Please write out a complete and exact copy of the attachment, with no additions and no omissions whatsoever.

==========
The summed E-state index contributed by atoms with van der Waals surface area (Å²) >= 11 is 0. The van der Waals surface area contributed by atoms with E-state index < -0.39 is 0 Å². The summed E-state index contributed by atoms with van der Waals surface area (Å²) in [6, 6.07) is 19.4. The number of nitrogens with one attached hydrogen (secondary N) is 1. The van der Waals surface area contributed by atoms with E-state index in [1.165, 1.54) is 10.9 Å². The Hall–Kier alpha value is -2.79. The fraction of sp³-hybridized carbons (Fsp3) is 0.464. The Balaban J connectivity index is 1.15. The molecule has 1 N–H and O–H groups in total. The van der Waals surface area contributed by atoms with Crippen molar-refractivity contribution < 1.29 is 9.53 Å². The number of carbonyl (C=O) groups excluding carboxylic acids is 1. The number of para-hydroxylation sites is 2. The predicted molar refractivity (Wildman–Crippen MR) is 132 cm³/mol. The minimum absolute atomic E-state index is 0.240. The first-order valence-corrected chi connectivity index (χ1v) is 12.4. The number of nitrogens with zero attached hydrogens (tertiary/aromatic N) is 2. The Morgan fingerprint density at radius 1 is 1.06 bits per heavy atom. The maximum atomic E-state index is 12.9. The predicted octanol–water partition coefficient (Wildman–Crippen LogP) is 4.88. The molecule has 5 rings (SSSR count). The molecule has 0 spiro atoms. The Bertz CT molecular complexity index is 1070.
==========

The summed E-state index contributed by atoms with van der Waals surface area (Å²) >= 11 is 0. The van der Waals surface area contributed by atoms with E-state index < -0.39 is 0 Å². The summed E-state index contributed by atoms with van der Waals surface area (Å²) in [6, 6.07) is 19.4. The number of nitrogens with one attached hydrogen (secondary N) is 1. The van der Waals surface area contributed by atoms with E-state index in [1.165, 1.54) is 10.9 Å². The Hall–Kier alpha value is -2.79. The fraction of sp³-hybridized carbons (Fsp3) is 0.464. The Balaban J connectivity index is 1.15. The molecule has 1 N–H and O–H groups in total. The van der Waals surface area contributed by atoms with Crippen molar-refractivity contribution < 1.29 is 9.53 Å². The number of carbonyl (C=O) groups excluding carboxylic acids is 1. The number of para-hydroxylation sites is 2. The predicted molar refractivity (Wildman–Crippen MR) is 132 cm³/mol. The minimum absolute atomic E-state index is 0.240. The first-order valence-corrected chi connectivity index (χ1v) is 12.4. The number of nitrogens with zero attached hydrogens (tertiary/aromatic N) is 2. The Morgan fingerprint density at radius 1 is 1.06 bits per heavy atom. The maximum atomic E-state index is 12.9. The predicted octanol–water partition coefficient (Wildman–Crippen LogP) is 4.88. The molecule has 5 rings (SSSR count). The molecule has 0 spiro atoms. The Bertz CT molecular complexity index is 1070.